diamond geezer

 Saturday, September 02, 2017

It's hard to slim down a bus network without people noticing.

TfL can't shorten a route or cancel one completely without a public consultation. But what they can do to a bus route, with utterly minimal fuss, is reduce its frequency.

They even have a phrase for it.

"To better match how often buses run with demand"

Cut the number of journeys that a bus makes and plenty of money can be saved. Fewer vehicles are required to run the service, fewer people need to be employed to drive the buses, and cheaper contracts with bus companies can be agreed. Even cutting just one bus an hour removes almost 10000 journeys a year, and that's a sizeable economy.

Today's a particularly good example of TfL cutting back bus services by stealth. Nine buses are having their frequencies cut, including two that go past my front door, which is why I have a particular interest. This table shows today's changes to normal daytime frequencies (or weekend frequencies for nightbuses).

RouteFrequency yesterdayFrequency todayCut in frequency
29every 5 minsevery 6 mins2 buses an hour
205every 7-8 minsevery 8 mins1 bus every 2 hours
269every 10 minsevery 12 mins1 bus an hour
488every 12 minsevery 15 mins1 bus an hour
H14every 8-9 minsevery 7-8 minsgain 1 bus an hour
N8every 7-8 minsevery 10 mins2 buses an hour
N29every 3-4 minsevery 8 mins8 buses an hour
N91every 15 minsevery 30 mins2 buses an hour
N98every 10 minsevery 15 mins2 buses an hour
N207every 7-8 minsevery 10 mins2 buses an hour

There are of course several good reasons for reducing bus frequencies, particularly if fewer passengers are using them. Greater congestion in central London slows traffic to a crawl and deters people from boarding buses. That may well be why routes 29 and 205 have been cut back. Better train services, for example the introduction of the Night Tube, divert passengers away from slower modes of transport. That may well explain the cull of nightbuses. It's clearly pointless maintaining high frequencies merely to transport empty seats around the capital, so cutting back makes sense, and the consequent financial savings are a happy by-product.

But that cut to the 488 looks a little more suspect. The 488's been running every 12 minutes since it began in 2008, on a minor route from Bromley-by-Bow to Clapton and then on to Dalston. Now suddenly it's dropping back to every 15 minutes, one less bus every hour, for no readily obvious reason. This only increases the average waiting time by 90 seconds, so most passengers won't even notice, but either the bus has been running too often for the last nine years or this is a cost saving.

It's not all bad news. Route H14 is increasing in frequency by one bus an hour, this out in the suburbs of Harrow, providing valuable additional outer London capacity. But the overall direction of change is frequency contraction.

For example this happened last month...

RouteFrequency beforeFrequency afterCut in frequency
5every 6-7 minsevery 7-8 mins1 bus an hour
N15every 7-8 minsevery 10 mins2 buses an hour
N41every 20 minsevery 30 mins1 bus an hour

...and this happened in July...

RouteFrequency beforeFrequency afterCut in frequency
14every 6-7 minsevery 8 mins1½ buses an hour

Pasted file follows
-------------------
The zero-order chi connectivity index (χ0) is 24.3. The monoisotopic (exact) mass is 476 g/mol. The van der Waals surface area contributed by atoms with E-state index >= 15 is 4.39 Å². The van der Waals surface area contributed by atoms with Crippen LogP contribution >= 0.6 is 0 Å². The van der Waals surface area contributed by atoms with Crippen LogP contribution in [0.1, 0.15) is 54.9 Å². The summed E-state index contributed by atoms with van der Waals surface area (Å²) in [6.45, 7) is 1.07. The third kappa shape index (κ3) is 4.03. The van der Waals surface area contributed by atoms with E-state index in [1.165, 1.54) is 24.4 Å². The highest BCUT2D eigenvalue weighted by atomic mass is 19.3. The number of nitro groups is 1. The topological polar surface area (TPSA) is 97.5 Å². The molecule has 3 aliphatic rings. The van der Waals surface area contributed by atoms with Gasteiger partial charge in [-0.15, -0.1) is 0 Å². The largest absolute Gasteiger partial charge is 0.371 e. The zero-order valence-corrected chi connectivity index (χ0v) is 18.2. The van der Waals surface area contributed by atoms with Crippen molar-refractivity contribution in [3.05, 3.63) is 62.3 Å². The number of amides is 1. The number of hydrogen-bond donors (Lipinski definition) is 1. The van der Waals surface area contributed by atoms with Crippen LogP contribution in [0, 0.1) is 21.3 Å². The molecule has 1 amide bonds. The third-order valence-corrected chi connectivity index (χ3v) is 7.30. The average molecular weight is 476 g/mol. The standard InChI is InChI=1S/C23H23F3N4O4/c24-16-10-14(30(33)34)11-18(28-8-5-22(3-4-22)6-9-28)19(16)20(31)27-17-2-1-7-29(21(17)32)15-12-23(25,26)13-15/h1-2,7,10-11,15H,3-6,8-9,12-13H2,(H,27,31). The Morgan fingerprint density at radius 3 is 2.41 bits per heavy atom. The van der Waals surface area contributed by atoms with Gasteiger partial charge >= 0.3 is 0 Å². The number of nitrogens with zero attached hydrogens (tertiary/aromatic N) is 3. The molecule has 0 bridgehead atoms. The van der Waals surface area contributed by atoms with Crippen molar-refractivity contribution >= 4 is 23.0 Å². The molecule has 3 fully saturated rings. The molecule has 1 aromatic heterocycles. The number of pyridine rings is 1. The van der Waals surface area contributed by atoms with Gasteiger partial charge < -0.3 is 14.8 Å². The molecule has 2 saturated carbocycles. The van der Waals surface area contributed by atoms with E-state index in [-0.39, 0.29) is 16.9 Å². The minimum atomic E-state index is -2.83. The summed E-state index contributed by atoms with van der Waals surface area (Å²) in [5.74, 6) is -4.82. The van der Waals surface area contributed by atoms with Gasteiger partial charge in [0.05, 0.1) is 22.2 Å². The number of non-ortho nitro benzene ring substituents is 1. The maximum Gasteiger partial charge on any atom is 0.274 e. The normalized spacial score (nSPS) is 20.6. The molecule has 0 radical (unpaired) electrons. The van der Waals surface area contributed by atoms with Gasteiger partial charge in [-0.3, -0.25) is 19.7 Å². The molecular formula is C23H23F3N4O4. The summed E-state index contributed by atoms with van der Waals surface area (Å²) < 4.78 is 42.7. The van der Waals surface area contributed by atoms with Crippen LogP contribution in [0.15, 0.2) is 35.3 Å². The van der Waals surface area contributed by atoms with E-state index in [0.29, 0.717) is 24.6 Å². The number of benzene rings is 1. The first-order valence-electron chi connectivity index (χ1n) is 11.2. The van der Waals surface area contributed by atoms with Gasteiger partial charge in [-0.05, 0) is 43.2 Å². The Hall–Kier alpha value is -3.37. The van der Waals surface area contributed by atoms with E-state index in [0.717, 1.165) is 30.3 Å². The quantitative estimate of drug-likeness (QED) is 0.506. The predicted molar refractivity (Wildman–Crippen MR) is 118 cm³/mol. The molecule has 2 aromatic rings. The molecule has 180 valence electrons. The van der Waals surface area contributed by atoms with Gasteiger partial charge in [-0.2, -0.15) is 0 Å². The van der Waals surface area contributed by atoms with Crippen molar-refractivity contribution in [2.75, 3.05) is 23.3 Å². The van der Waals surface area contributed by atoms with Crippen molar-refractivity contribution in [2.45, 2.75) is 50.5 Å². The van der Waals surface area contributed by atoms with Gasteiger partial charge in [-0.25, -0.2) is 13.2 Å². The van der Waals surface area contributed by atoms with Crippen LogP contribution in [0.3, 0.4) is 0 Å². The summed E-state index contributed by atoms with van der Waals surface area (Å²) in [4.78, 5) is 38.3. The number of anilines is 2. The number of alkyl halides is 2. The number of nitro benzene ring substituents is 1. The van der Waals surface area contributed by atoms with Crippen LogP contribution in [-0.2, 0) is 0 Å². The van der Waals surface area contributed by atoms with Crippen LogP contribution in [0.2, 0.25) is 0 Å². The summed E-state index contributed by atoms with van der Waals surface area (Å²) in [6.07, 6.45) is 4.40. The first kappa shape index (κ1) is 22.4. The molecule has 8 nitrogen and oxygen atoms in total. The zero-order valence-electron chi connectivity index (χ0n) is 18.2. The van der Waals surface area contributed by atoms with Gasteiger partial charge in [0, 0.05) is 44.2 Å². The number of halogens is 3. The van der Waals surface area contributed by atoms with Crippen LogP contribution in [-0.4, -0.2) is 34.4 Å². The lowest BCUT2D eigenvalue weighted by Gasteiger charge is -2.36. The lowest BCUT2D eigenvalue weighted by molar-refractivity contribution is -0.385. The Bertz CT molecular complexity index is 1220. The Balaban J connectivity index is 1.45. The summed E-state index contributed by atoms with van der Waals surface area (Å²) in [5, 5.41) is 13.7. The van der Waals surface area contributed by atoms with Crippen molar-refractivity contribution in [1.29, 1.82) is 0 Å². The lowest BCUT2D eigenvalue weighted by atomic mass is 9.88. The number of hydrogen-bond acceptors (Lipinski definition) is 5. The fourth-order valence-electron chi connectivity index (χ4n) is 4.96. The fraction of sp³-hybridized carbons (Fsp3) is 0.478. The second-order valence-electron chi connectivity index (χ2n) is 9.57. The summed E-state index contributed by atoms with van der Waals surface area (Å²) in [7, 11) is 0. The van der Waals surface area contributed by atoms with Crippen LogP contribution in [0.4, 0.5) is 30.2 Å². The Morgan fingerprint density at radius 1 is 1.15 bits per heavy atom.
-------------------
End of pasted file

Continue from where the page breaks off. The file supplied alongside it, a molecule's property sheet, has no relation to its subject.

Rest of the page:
22every 7-8 minsevery 8 mins1 bus every 2 hrs
31every 6 minsevery 7-8 mins2 buses an hour
63every 5-6 minsevery 7-8 mins3 buses an hour
74every 8 minsevery 10 mins1½ buses an hour
253every 5-6 minsevery 6 mins1 bus an hour
384every 15 minsevery 20 mins1 bus an hour
C1every 10-11 minsevery 12 mins1 bus every 2 hrs
C11every 8 minsevery 10 mins1½ buses an hour

...and this happened in June.

RouteFrequency beforeFrequency afterCut in frequency
48every 8 minsevery 10 mins1½ buses an hour
176every 8 minsevery 10 mins1½ buses an hour
390every 8 minsevery 6 mins gain 2½ buses an hour
E3every 6 minsevery 7-8 mins2 buses an hour
N73every 12 minsevery 15 mins1 bus an hour

Route 390 is a special case because it's been extended to Victoria, and the additional journeys are replacing other buses diverted elsewhere. But overall the relentless underlying theme is "fewer buses", with 25 bus frequencies reduced over the past three months and only two increased.

Obviously it pays to provide a bus service which matches public demand, otherwise TfL are simply throwing public money away. If more people are travelling by train or tube or app-taxi, then running less frequent buses is surely fine. Most passengers won't even spot there aren't as many, so you could argue where's the harm?

However this isn't only about reduced demand, this is about cutting back and spending less. With money tight it must be better to cut frequencies than actual routes, so that a comprehensive bus network can be maintained across the capital. But it does feel as if a tipping point has been reached, and perhaps passed, with an increasing population now being served by fewer buses.

Meanwhile this is what's being cut back later in September...

RouteFrequency beforeFrequency afterCut in frequency
11every 7-8 minsevery 10 mins2 buses an hour
47every 10 minsevery 12 mins1 bus an hour
156every 8 minsevery 10 mins1½ buses an hour
210every 8 minsevery 10 mins1½ buses an hour
222every 8 minsevery 10 mins1½ buses an hour
345every 7-8 minsevery 8-9 mins1 bus an hour
391every 10-11 minsevery 12 mins1 bus an hour
N5every 10 minsevery 30 mins4 buses an hour
N16every 20 minsevery 30 mins1 bus an hour
N20every 10 minsevery 30 mins4 buses an hour

How many more buses will be stolen away before the general public notices?


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